Although the fashion figures I will be drawing will focus on the outfits more than the facial features, I welcomed this opportunity to practice on the eyes. There are lessons coming up on drawing noses and mouths, hands, feet and hair, but the eyes called out to me tonight. I felt inspired to start there.

Why? Because the soul is glimpsed through the eyes. Intimacy starts there, with a look that sees deeply into another.

"Eyes are captivatingly beautiful. Not because of the color but because of the words they hold within them." Unknown

Communication starts there as well. The eyes can convey humor, love, sorrow, hope, joy and despair. So much of who we are can be conveyed with a glance, through eyes that are clear and full of life, or eyes that are guarded and veiled.

I intend to keep practicing on the eyes. It is important to me. As I snapped a pic of my final work, my iPhone camera, at least, recognized that there were eyes on the page. It struggled to focus on a face that was not there, putting up squares to define where the rest of the face should have been. I'll take that as encouragement!

St Stephens Green -Dublin

Three weeks from today, I'll be in the air, flying to Dublin, Ireland. My sisters, mom, niece and I have been planning and anticipating this trip for a year. As always, that time does indeed pass. We are counting down the days until our adventure.

I've had a very full day, with back to back appointments. Coming in this evening, with more work to do on the computer, I suddenly realized I didn't know what I was going to be writing about tonight. Two things happened, after I had that thought, as I sat on the side of my bed.

Checking Facebook, I saw that my sister Linda had posted a pic of an Irish pub in Dublin, commenting that we are leaving in three weeks. And looking up from my phone, I saw the book 20 Things to Do in Dublin Before You Go for a Feckin' Pint on the bedside table. There it was, double inspiration.

I've enjoyed some downtime this evening, reading in the humorously written book and thinking about Ireland. Dublin will be our home base while we are in that country.

Must see site #7 is St Stephen's Green.

This 22 acre park is located in the heart of Dublin, at the top of Grafton Street. According to the book, you can't miss it…it's the big green thing with all the trees! We are staying in the heart of the city, so I hope for at least a stroll through this gorgeous park.

Although this green space is peaceful and filled with ponds, statues, flowers and trees, the history of this place is anything but serene. In the 13th century there was a leper colony in this swampy, boggy spot, associated with a nearby church, St Stephen's. By the 17th century the area was converted into a park and the plots surrounding it used for building palatial homes.

The park became popular as a place of public executions. Until the late 18th century, most of Dublin's executions took place here. Crowds would gather to watch the unfortunate law breaker receive his punishment…which eventually led to the residents in the area protesting. The park became a private garden for the wealthy home owners surrounding it. In 1877, the great grandson of Arthur Guinness, the brewery founder, bought the park and donated it back to the city.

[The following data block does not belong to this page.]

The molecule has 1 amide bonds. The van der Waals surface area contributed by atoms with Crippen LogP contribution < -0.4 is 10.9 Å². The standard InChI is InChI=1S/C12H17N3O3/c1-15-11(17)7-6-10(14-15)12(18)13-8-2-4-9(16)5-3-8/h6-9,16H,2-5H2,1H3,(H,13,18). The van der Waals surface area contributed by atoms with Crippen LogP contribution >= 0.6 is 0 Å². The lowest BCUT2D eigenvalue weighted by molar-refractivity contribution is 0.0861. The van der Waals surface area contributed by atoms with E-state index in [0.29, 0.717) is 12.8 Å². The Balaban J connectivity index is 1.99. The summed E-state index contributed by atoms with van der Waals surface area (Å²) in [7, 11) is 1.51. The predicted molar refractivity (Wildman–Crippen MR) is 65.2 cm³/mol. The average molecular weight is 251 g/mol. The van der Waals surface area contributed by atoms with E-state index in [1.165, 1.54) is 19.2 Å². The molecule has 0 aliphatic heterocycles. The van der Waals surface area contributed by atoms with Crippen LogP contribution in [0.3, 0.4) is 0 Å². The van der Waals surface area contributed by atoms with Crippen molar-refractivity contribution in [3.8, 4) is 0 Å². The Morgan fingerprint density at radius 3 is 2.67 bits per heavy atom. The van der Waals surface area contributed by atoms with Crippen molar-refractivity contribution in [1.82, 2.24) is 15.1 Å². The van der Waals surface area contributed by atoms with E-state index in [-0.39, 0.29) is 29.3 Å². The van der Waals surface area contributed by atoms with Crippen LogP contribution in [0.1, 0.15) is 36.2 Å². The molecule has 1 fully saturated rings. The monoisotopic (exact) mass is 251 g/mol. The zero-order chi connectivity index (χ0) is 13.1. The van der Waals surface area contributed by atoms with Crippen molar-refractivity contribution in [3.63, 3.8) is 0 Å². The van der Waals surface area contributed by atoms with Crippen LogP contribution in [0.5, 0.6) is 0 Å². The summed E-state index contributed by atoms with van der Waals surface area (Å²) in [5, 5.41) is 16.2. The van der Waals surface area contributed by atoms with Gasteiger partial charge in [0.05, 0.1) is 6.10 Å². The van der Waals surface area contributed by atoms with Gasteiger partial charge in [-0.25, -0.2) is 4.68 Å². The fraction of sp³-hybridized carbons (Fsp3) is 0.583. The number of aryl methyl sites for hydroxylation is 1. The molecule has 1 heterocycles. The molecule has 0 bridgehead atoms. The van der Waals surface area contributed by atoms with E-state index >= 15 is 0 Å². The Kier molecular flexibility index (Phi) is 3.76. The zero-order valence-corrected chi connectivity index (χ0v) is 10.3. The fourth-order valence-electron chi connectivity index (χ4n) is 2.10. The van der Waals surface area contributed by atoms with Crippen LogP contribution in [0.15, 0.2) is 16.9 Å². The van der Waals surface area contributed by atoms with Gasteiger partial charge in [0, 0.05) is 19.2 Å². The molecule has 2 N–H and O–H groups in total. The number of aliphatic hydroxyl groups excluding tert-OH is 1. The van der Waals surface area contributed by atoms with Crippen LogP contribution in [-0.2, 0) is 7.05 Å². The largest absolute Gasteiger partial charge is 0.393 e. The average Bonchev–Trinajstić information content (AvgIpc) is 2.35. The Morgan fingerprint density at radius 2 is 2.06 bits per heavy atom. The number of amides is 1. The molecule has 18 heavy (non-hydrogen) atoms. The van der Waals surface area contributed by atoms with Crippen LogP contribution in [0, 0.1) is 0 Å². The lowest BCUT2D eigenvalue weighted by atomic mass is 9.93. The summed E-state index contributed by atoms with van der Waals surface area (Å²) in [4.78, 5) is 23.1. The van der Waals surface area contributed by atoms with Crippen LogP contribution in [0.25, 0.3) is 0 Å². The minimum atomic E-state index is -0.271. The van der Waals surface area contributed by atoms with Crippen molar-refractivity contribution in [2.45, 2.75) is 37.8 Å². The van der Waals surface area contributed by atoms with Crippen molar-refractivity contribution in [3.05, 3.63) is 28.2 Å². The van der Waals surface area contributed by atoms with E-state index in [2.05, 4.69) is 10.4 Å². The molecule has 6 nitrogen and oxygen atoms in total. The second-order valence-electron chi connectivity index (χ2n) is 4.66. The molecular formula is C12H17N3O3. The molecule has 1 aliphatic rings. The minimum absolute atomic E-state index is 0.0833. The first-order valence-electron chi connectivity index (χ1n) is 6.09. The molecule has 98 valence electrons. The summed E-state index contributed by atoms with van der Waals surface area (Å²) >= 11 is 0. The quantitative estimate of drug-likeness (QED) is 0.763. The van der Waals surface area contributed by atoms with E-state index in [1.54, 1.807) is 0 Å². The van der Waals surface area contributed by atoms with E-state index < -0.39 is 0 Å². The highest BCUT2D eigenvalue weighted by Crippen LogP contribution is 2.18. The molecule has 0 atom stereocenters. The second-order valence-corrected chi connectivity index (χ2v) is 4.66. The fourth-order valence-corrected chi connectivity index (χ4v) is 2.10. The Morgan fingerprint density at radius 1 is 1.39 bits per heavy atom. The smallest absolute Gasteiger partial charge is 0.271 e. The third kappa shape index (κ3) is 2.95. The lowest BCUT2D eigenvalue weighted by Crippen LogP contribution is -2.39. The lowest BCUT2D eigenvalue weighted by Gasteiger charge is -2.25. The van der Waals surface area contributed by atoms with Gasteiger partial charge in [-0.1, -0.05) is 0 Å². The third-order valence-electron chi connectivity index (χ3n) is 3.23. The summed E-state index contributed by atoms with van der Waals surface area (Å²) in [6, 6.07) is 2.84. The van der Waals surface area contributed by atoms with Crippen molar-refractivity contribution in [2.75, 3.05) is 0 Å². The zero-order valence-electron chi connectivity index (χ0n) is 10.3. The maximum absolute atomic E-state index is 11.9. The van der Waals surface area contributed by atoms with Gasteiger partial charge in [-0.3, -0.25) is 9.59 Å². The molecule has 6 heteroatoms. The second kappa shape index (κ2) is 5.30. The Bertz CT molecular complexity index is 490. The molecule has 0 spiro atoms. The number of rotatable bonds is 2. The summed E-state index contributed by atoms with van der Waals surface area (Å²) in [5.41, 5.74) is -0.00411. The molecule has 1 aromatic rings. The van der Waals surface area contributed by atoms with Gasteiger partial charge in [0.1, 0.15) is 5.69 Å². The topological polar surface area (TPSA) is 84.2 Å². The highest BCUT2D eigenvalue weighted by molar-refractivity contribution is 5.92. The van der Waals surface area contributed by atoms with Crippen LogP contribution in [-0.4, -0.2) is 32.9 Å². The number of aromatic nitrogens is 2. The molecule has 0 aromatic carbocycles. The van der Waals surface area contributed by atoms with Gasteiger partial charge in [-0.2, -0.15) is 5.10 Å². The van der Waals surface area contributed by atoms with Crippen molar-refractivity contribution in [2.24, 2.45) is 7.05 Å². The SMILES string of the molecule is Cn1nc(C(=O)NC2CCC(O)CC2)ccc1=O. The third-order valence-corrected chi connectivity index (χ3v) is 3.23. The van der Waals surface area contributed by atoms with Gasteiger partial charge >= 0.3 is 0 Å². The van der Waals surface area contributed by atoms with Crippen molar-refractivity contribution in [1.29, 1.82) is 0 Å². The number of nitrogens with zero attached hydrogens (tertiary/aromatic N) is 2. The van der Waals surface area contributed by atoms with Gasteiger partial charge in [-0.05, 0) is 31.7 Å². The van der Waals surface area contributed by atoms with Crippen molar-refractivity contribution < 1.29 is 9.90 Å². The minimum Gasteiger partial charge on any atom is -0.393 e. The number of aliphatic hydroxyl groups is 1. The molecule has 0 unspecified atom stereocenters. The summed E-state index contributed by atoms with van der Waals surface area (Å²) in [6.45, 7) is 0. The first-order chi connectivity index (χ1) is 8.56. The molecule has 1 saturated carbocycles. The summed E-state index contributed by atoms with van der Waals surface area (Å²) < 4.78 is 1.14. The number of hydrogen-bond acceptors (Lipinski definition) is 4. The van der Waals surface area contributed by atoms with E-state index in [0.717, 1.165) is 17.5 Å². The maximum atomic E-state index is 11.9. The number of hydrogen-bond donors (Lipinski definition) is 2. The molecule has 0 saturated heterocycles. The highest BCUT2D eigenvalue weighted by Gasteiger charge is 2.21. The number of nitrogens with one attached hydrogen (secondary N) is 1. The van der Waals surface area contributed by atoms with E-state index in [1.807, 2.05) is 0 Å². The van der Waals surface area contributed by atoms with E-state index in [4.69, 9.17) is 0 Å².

The park enjoyed a time of peace until the 1916 Easter Rising, when rebels used the Green as one of their bases of operation. Trenches were dug and the greenhouse used as a first aid center, but after a day, British soldiers began firing on the rebels, driving them out. Bullet holes can be seen in the Fusiliers' Arch entrance. An aside to this event: both sides agreed to a brief ceasefire so that the park groundsman could feed the ducks!

The arch is the most popular entrance to the park. It was built in 1907 to commemorate the soldiers of the Royal Dublin Fusiliers who fought for the British Army in the second Boer War.

Statues are scattered throughout the Green, including an artistic installation in honor of Irish poet WB Yeats. There's also one dedicated to Lord Ardilaun, who purchased the park and gave it to the city.

Other highlights in the park include the impressive facade of the Royal College of Surgeons, and the St Stephen's Shopping Centre, built to look like a conservatory.

There is also The Little Museum of Dublin, full of 20th century memorabilia, and one of Ireland's most famous hotels, the Shelbourne. Among the hotel's famous guests have been actors and actresses, authors, and John F Kennedy and his wife Jackie. The hotel features an equally famous pub, The Horseshoe Bar.

Reading about St Stephen's Green, including its colorful history, ramps up my anticipation for this city. This will be my first trip to Ireland…it is a first for all five of us…and I am excited to explore and discover and soak it all in.

Learning about some of Dublin's sites before I visit stirs a longing to see it all myself, and also creates a sense of familiarity when I do arrive. If we visit St Stephens Green, you can bet I will be checking the arch at the entrance for bullet holes!